Hope Scholars Academy uses a wonderful turn of phrase when they say, “We take high schoolers seriously!” It’s true — they do. The school operates on a university schedule with students attending classes in the central classrooms three days per week and have teacher-advised syllabi to follow for the remote classroom two days per week. Classes are block scheduled, with science and math classes requiring a lab one day per week. For those who remember college, this was the exact same system they used.
The difference, of course, is that at college, most professors truly don’t care if students fail — which is why so many freshmen do fail out of college. Hope Scholar Academy offers small classes as well as teachers who are there to lead, teach and cheerlead students. Each teacher knows college piles a heap of “personal accountability” on the shoulders of freshman students. Hope Scholars works to ease academy students into this reality years earlier than their high school peers.
“We train them to succeed,” Anna said, “but we can’t do it alone. The university-model school requires part-time parental involvement. Parents are the coaches, you might say. We’re a hybrid system. In homeschooling, every facet of education is on the parents’ shoulders. In a traditional school, parents can simply drop the kids off and head off to work. With the university-model, parents enjoy a great deal more support than homeschooling, but it requires far more involvement than traditional schools.”
One of the things some parents worry about when considering homeschooling is their child’s social interaction with peers. That’s why the “house system” the academy employs is fascinating. Perhaps an analogy will be most helpful: When a freshman arrives at college, it can be an overwhelming shock, because they haven’t learned some of the life skills they need to cope.
They may not know their roommate, or anyone in their class, whereas the year before they knew everyone in their class — and hung around with a specific group of friends. At college, they’re thrust into so many unknowns such as working on team projects with strangers; and dealing with students of wildly different opinions and backgrounds. They often find themselves in situations where they need to be both good leaders and good followers.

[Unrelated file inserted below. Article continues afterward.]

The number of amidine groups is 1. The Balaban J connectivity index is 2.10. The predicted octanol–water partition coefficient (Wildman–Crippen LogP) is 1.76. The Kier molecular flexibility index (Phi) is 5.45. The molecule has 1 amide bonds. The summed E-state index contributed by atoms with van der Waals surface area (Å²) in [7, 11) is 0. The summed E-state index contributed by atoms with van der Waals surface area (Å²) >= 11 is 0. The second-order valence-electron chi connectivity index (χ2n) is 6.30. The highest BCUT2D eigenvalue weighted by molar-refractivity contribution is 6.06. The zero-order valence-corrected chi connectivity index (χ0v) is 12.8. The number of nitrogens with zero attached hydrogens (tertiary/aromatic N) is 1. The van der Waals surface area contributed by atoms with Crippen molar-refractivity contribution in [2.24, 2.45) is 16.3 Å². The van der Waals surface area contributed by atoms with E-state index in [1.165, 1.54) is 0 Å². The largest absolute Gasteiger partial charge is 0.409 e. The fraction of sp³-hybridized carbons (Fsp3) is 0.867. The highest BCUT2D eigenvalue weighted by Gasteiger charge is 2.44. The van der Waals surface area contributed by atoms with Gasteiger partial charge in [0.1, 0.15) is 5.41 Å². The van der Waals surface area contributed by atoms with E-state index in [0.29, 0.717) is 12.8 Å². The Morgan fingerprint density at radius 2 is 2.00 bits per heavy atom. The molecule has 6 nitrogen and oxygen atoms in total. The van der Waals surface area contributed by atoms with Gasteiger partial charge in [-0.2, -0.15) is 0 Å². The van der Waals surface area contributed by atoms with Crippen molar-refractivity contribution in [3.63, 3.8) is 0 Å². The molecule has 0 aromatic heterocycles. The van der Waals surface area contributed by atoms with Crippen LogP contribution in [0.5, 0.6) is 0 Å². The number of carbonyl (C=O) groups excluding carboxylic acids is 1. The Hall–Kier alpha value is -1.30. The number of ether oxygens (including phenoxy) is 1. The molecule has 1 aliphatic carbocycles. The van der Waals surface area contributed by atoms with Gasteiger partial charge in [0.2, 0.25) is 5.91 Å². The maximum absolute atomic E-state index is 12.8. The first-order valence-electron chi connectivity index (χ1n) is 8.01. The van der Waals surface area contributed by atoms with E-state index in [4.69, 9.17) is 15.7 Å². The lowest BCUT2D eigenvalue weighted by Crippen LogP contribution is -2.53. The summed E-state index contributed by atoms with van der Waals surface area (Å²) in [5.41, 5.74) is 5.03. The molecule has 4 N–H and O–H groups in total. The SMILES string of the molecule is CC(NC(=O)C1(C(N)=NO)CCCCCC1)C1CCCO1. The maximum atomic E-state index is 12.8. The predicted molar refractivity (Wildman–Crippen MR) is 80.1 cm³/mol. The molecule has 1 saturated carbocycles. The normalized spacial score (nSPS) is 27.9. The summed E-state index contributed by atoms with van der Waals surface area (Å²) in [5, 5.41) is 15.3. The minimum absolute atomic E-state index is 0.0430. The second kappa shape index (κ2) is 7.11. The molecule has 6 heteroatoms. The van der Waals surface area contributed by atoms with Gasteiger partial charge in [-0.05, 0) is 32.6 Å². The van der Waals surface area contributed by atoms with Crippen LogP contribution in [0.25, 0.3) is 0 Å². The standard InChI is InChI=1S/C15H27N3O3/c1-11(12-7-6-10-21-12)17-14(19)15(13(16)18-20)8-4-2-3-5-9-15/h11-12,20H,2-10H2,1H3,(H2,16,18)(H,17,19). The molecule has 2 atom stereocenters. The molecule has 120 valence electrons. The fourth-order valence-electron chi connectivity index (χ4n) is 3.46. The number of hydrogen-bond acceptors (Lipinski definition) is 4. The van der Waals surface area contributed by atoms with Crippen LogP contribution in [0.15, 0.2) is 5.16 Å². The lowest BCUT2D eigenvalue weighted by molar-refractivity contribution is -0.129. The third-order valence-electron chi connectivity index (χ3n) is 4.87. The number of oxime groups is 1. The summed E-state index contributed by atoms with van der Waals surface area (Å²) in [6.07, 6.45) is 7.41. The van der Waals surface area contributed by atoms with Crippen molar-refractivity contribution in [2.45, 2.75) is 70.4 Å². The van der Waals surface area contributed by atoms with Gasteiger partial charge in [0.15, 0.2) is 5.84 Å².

Hopes Scholars Academy’s “house system” ensures students have time together both inside and outside classes, and thus prepares them for these college realities. New students are assigned to a multi-grade “house” (think team) and they interact immediately with people they don’t know for the purposes of fun, learning, community service, competitions and more. Years before college, they are learning all the skills and methods needed for sliding seamlessly into a group, ready to lead, follow, or just be an understanding friend to those who are struggling.
Through monthly community service projects, the students take the knowledge they have gained and put it to use serving the people in need around them. As a C.S. Lewis school, the houses bear names from Lewis’ Chronicles of Narnia including Reepicheep and Digory.
The houses also compete in the new intramural sports program being offered during the extended lunch hour this year. Jay Bruner, head coach of the College of Charleston tennis team, is overseeing the sports skills and team competitions each week at the school.
Anna’s journey to reach this point has not been easy. From the time of her “decision to do it” to the first day of classes was nine months of grueling research, work, recruiting staff, and marketing. It also required travel to visit several successful schools utilizing the university-model system, and work with the National Association of University-Model Schools.
The exciting news? As the Academy just began its second year, it is now boasting 22 students in grades eight to 11.
If this sounds like a ministry that can counter some of the madness our nation is dealing with, we at the Mercury would encourage your financial support. You may learn more and donate at hopescholarsacademy.org. If you know of a junior high or high school student looking for an educational alternative, please contact Anna Smith, head of school, for a private tour and shadow experience. Anna can be contacted at firstname.lastname@example.org.